When you're traveling, driving offers a chance to slow down and let everything you've experienced up to that point sink in. And then there are the drives that you travel specifically for -- drives that reveal incredible natural phenomena, a palpable sense of history, or just beautiful scenery. Whatever your reason for hitting the road, one (or more) of the routes we feature below should fit the bill. From cliffside coastal roads to drives through quiet deserts, around glacial lakes, and past legend-inspiring geological features, here are seven drives to add to your bucket list now.
Although a section of this coastal road was buried by a massive landslide last spring, things should get back to normal once the Pfeiffer Canyon Bridge reopens in October, allowing car traffic into Big Sur to resume. The full length of this classic California route measures about 656 miles, from Orange County to Leggett, a town north of San Francisco. But for the most dramatic scenery, head to the Central Coast section that allows for stops in small towns like Cambria and Cayucos, and twists and turns through Big Sur.
This drive in County Antrim, Northern Ireland, is a designated UNESCO World Heritage site because it passes by the Giant’s Causeway, which features around 40,000 black basalt columns emerging from the sea. While the sight has strongly influenced the earth sciences, it has also inspired tales of giants walking across the sea to reach Scotland, just visible in the distance. The drive itself is just as spectacular as it winds along the water’s edge to the bucolic Glens of Antrim, coastal villages, ancient ruins, and even the “Game of Thrones” filming location, the Dark Hedges.
While has gorgeous coastal routes, a drive through the sparsely inhabited desert of the Northern Territory offers an unforgettable perspective as well. This is especially true if you finish up at Uluru (formerly Ayers Rock), an enormous red sandstone monolith that glows spectacularly at sunset. For a multi-day road trip, start in Sydney and drive along Stuart Highway, an isolated stretch named for explorer John McDouall Stuart. As an alternative, the trip from Alice Springs to Uluru takes only six hours and reveals the Outback’s mountains and trees, in addition to the desert’s arid beauty.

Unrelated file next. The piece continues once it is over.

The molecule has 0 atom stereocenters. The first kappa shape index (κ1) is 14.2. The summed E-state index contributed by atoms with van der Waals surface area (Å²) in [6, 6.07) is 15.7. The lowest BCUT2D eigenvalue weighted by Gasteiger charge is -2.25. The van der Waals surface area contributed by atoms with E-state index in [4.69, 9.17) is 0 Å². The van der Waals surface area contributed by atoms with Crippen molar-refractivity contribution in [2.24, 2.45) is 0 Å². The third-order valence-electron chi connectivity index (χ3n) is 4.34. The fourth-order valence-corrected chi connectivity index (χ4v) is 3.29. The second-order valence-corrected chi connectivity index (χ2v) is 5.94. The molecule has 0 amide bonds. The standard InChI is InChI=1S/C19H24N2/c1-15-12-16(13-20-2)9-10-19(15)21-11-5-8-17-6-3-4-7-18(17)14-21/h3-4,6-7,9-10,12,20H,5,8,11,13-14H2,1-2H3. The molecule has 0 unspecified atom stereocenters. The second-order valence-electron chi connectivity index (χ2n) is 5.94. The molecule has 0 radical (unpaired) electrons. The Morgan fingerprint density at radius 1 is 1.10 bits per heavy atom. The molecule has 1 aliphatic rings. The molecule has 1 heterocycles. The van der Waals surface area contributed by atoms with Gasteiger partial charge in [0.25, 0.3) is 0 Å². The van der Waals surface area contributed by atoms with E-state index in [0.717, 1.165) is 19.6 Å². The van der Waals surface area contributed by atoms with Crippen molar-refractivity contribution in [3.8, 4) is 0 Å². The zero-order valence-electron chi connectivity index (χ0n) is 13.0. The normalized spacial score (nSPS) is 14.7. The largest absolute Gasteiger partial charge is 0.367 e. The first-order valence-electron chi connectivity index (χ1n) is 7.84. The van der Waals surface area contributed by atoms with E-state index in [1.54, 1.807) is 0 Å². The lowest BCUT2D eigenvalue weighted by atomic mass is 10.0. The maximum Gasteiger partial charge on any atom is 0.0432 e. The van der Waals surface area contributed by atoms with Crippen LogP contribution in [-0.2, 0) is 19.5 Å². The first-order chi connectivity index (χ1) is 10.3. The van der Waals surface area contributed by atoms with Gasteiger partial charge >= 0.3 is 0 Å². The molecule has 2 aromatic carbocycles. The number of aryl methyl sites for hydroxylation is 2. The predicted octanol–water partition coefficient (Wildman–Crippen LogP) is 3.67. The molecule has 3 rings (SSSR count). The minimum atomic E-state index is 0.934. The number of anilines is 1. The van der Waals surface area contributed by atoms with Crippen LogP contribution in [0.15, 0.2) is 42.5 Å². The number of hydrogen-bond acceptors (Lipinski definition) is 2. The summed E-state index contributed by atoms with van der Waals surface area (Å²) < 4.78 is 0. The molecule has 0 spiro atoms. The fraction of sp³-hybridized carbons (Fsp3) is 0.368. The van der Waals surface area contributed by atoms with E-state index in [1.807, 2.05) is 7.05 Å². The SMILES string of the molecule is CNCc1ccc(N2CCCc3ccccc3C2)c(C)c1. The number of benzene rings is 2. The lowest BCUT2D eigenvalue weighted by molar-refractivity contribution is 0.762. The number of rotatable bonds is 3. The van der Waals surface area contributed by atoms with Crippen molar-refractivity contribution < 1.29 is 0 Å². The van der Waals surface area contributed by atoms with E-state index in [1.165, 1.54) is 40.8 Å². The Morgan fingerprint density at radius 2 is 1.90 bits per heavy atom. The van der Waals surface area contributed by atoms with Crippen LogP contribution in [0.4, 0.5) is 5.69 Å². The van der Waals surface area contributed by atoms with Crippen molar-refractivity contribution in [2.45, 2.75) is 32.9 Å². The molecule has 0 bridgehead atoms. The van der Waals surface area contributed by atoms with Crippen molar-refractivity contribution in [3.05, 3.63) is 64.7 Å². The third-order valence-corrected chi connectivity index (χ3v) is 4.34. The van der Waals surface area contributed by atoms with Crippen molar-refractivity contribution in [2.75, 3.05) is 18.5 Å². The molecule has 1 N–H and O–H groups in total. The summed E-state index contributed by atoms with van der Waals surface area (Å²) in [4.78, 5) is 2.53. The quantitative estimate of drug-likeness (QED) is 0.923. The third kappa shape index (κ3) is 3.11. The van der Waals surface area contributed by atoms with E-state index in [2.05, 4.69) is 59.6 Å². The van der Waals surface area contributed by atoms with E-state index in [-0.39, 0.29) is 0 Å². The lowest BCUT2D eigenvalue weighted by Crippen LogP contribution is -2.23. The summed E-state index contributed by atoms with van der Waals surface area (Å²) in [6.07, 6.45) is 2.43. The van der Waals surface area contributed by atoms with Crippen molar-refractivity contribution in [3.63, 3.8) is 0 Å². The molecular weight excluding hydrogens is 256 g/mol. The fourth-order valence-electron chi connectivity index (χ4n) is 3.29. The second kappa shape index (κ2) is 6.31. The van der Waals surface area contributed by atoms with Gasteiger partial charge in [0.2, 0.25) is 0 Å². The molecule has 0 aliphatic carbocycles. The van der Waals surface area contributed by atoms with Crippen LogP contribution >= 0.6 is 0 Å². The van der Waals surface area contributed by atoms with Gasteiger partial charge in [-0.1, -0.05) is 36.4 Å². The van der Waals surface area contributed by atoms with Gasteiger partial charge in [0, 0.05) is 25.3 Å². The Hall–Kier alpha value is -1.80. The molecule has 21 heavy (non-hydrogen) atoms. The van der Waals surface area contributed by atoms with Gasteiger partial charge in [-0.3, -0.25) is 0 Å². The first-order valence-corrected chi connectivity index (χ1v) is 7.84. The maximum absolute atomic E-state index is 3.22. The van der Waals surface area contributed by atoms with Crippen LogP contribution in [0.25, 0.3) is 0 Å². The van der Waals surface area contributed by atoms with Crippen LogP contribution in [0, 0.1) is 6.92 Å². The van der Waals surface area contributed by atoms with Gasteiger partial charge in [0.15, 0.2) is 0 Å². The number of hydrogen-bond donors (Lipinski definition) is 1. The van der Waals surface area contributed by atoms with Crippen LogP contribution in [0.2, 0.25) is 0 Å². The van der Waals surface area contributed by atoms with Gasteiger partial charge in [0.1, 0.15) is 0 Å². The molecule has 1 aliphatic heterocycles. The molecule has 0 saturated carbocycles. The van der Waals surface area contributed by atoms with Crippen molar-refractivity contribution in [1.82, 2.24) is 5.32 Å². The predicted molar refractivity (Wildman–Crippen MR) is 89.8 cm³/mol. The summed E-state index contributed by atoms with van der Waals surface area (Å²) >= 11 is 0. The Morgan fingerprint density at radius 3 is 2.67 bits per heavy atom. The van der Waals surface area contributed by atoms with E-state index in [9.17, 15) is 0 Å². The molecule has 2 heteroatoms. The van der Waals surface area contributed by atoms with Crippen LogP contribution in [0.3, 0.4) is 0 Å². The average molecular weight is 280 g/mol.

A simple way to approach a road trip in this bicoastal region that extends into both Chile and Argentina is by focusing on the alpine Lake District. Plan on spending at least a full day exploring the Road of the Seven Lakes, beginning in Bariloche, a city in the Andes’ foothills that offers skiing in winter and hiking and climbing in summer. Head north to San Martin de los Andes, a town on the edge of glacial Lácar Lake. Along the way, the road hugs pristine lakes, and you can stop for short hikes to waterfalls in the forest, sleep in rustic family lodges, and experience Nahuel Huapi and Lanin National Parks.
This zig-zagging, mountain-carved route is not for the weak of stomach. It leads through Fjord Norway, showcasing UNESCO-protected fjords, cascading waterfalls, and mountains dusted in snow. The steepest section, known as the Eagle Road (Ornevegen), features no less than 11 hairpin turns and ascends from Eidsdal, 2,000 feet above sea level, to Stigora, about 2,815 feet above sea level. A platform protected by glass and steel offers views around the mountainside. Try to avoid the summer season, when tourists descend in cars and on bikes. The route is open from June until the first snowfall, typically in October.
Yes, there are heart-pounding cliffs and hairpin turns along this 35-mile road, but the views are so gorgeous that even the most nervous driver probably won’t mind. Boats dot the turquoise sea below, and terraced villages cling to the mountainside. Stop for fresh seafood in Praiano, stroll the elegant gardens of Ravello, and follow the corniche road to Amalfi and its 11th-century Duomo di Sant’Andrea.
If you really love to drive, then Jebel Hafeet Mountain Road in Abu Dhabi is your pick. While only about seven miles long, the trek is a memorable one. There are dozens of turns to navigate, and the desolate, rocky surroundings only add to the drama. Take it slow and savor the panoramic views as you near the 4,000-foot peak of Jebel Hafeet mountain. There are three lanes, two up and one down, and you’ll likely encounter other drivers as well as cyclists who come here to train. Green Mubazzarah, a pretty tourist area at the foothills of Jebel Hafeet mountain, features natural hot springs, as well as swimming pools and hot tubs for post-drive unwinding.
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